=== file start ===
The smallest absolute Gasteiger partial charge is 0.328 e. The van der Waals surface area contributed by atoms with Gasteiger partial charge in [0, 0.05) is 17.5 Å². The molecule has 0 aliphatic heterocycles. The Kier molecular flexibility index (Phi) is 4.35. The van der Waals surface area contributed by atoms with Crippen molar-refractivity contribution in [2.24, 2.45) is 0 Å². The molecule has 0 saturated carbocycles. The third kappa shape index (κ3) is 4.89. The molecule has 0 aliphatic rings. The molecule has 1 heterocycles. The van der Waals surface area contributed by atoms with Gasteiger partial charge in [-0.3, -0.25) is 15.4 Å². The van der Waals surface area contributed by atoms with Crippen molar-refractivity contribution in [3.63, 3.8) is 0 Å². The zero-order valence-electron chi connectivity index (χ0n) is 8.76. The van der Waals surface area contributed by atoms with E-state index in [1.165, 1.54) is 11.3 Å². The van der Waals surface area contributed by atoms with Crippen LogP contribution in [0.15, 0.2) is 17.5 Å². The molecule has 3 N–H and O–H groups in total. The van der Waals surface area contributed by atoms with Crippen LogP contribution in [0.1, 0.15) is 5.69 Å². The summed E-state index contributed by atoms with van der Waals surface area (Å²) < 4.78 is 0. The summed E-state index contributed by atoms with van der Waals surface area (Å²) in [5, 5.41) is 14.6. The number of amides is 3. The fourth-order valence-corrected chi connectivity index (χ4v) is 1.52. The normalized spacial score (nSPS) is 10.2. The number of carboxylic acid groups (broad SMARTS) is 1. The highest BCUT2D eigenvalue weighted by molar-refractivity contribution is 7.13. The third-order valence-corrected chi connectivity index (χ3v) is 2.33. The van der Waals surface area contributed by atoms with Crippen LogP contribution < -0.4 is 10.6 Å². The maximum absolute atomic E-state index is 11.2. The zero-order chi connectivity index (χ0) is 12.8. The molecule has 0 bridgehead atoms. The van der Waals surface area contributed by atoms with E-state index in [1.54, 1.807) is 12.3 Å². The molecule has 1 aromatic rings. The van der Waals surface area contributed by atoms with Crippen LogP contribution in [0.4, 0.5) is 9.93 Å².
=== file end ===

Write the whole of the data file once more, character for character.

The smallest absolute Gasteiger partial charge is 0.328 e. The van der Waals surface area contributed by atoms with Gasteiger partial charge in [0, 0.05) is 17.5 Å². The molecule has 0 aliphatic heterocycles. The Kier molecular flexibility index (Phi) is 4.35. The van der Waals surface area contributed by atoms with Crippen molar-refractivity contribution in [2.24, 2.45) is 0 Å². The molecule has 0 saturated carbocycles. The third kappa shape index (κ3) is 4.89. The molecule has 0 aliphatic rings. The molecule has 1 heterocycles. The van der Waals surface area contributed by atoms with Gasteiger partial charge in [-0.3, -0.25) is 15.4 Å². The van der Waals surface area contributed by atoms with Crippen molar-refractivity contribution in [3.63, 3.8) is 0 Å². The zero-order valence-electron chi connectivity index (χ0n) is 8.76. The van der Waals surface area contributed by atoms with E-state index in [1.165, 1.54) is 11.3 Å². The van der Waals surface area contributed by atoms with Crippen LogP contribution in [0.15, 0.2) is 17.5 Å². The molecule has 3 N–H and O–H groups in total. The van der Waals surface area contributed by atoms with Crippen LogP contribution in [0.1, 0.15) is 5.69 Å². The summed E-state index contributed by atoms with van der Waals surface area (Å²) < 4.78 is 0. The summed E-state index contributed by atoms with van der Waals surface area (Å²) in [5, 5.41) is 14.6. The number of amides is 3. The fourth-order valence-corrected chi connectivity index (χ4v) is 1.52. The normalized spacial score (nSPS) is 10.2. The number of carboxylic acid groups (broad SMARTS) is 1. The highest BCUT2D eigenvalue weighted by molar-refractivity contribution is 7.13. The third-order valence-corrected chi connectivity index (χ3v) is 2.33. The van der Waals surface area contributed by atoms with Crippen LogP contribution < -0.4 is 10.6 Å². The maximum absolute atomic E-state index is 11.2. The zero-order chi connectivity index (χ0) is 12.8. The molecule has 0 bridgehead atoms. The van der Waals surface area contributed by atoms with E-state index in [1.54, 1.807) is 12.3 Å². The molecule has 1 aromatic rings. The van der Waals surface area contributed by atoms with Crippen LogP contribution in [0.4, 0.5) is 9.93 Å².